(22 Jun 2020) In the first phase of a project to develop and disseminate science-based information about how materials can be handled to mitigate exposure to staff and visitors, scientists have found that the virus SARS-CoV-2 that causes COVID-19 is not detectable on five common library materials after three days.
The findings are part of the Reopening Archives, Libraries, and Museums (REALM) Project designed to generate scientific information to support the handling of core museum, library, and archival materials as these institutions begin to resume operations and reopen to the public. The first phase of the research is focusing on commonly found and frequently handled materials, especially in U.S. public libraries.
Over the past few weeks, scientists at Battelle tested the virus on a variety of surfaces, in environments with standard temperature and relative humidity conditions typically found in air-conditioned office space. Materials tested in phase one included the cover of hardcover books (buckram cloth), the cover of softback books, plain paper pages inside a closed book, mylar protective book cover jackets, and plastic DVD cases. Battelle tests found the virus undetectable after one day on the covers of hardback and softback books as well as the DVD case. The virus was undetectable on the paper inside of a book and mylar book jackets after three days. “It’s below the limit of detection on our viability assay,” said Battelle Principal Research Scientist Will Richter.
Lab testing of physical items followed literature reviews conducted by Battelle to help define the scope of the project’s research and the information needs of libraries, archives, and museums. Last week, the REALM Project released “Systematic Literature Review of SARS-CoV-2: Spread, Environmental Attenuation, Prevention, and Decontamination,” prepared by Battelle. This is an in-depth review of published literature on virus transmission, attenuation, and decontamination methods that can inform discussion and decisions about operations in archives, libraries, and museums.
“Scientific research is essential to answer questions about the spread of the coronavirus on materials that are ever-present in our nation’s libraries, archives, and museums,” said IMLS Director Crosby Kemper. “We recognized the need to test specific items and surfaces as these organizations are now reopening, asking: How can we mitigate risk to staff? How should patrons and visitors handle books, touchable exhibits, or DVD cases? Our aim was to equip America’s libraries, archives, and museums with information to help them do what they do best: continue serving their communities. I am so pleased and hopeful that this critical work will be reaching the people who need it.”
“Results from this ongoing research project will help libraries, archives, and museums plan with greater confidence at a difficult time,” said Skip Prichard, OCLC President and CEO. “Although there are various sources of general information about handling materials in the time of COVID-19, this project is designed specifically to test materials and provide useful science-based information to these institutions. Equipped with this critical information, they will be better able to determine measures they can take to mitigate exposure to staff and the communities they serve.”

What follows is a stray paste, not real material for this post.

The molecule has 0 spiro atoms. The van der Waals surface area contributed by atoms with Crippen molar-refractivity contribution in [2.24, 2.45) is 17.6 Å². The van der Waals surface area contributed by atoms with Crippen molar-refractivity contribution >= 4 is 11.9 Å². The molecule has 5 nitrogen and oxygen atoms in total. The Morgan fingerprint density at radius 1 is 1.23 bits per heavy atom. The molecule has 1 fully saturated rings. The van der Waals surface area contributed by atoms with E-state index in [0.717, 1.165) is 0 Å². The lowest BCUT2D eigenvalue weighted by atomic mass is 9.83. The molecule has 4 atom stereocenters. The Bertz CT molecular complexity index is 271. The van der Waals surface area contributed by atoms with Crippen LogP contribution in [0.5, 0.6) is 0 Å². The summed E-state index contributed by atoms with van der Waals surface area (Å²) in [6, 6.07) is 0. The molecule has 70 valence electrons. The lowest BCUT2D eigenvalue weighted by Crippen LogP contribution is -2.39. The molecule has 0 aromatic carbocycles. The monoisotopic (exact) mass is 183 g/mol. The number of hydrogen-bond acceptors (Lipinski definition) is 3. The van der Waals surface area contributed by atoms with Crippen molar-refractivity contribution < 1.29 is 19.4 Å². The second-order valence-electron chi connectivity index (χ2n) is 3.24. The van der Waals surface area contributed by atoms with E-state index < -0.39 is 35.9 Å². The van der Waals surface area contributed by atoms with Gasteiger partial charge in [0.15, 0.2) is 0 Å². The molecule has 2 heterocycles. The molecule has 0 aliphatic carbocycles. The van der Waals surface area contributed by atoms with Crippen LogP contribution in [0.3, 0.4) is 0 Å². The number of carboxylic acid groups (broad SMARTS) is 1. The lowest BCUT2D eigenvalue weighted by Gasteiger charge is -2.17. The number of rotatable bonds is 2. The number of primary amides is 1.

“Any library worker would agree that people make good decisions when their decisions are based on facts and evidence,” said Nate Hill, Executive Director, Metropolitan New York Library Council and member of the REALM Project Steering Committee. “The output of the REALM Project, both the systematic literature review and the lab test results, give library workers the information they need to make practical, informed decisions as they reopen their spaces and resume their services.”
Battelle will be initiating lab testing on an additional five materials this month, with results expected by the end of July. Examples of public library reopening plans are being collected, curated, and shared to the website this week. The research reports will inform development of toolkit resources, content, and programming that will help translate the findings for real-world applications in museums, libraries, and archives.
“As museums across the country draft their reopening plans, we know that our exhibitions and galleries contain a vast variety of materials that are not addressed in state and federal public health guidelines,” said Carole Charnow, President and Chief Executive Officer, Boston Children’s Museum and member of the REALM Operations Working Group. “Therefore, we need up to date, science-based information specific to museums. For those of us that are hands-on, interactive institutions, this is especially critical. The REALM Project is providing the invaluable evidence-based information museum professionals need in order to ensure the highest possible standards of safety for our staff and visitors.”
The REALM Project is supported by the Institute of Museum and Library Services (IMLS), the primary source of federal funding for museums and libraries; and OCLC, a nonprofit library technology and research organization; in partnership with Battelle, a not-for-profit global scientific research and development organization.
Project updates are posted at oc.lc/realm-project as they become available. Those interested can also sign up through the project website to receive timely email updates when new information is released.
The press release is here.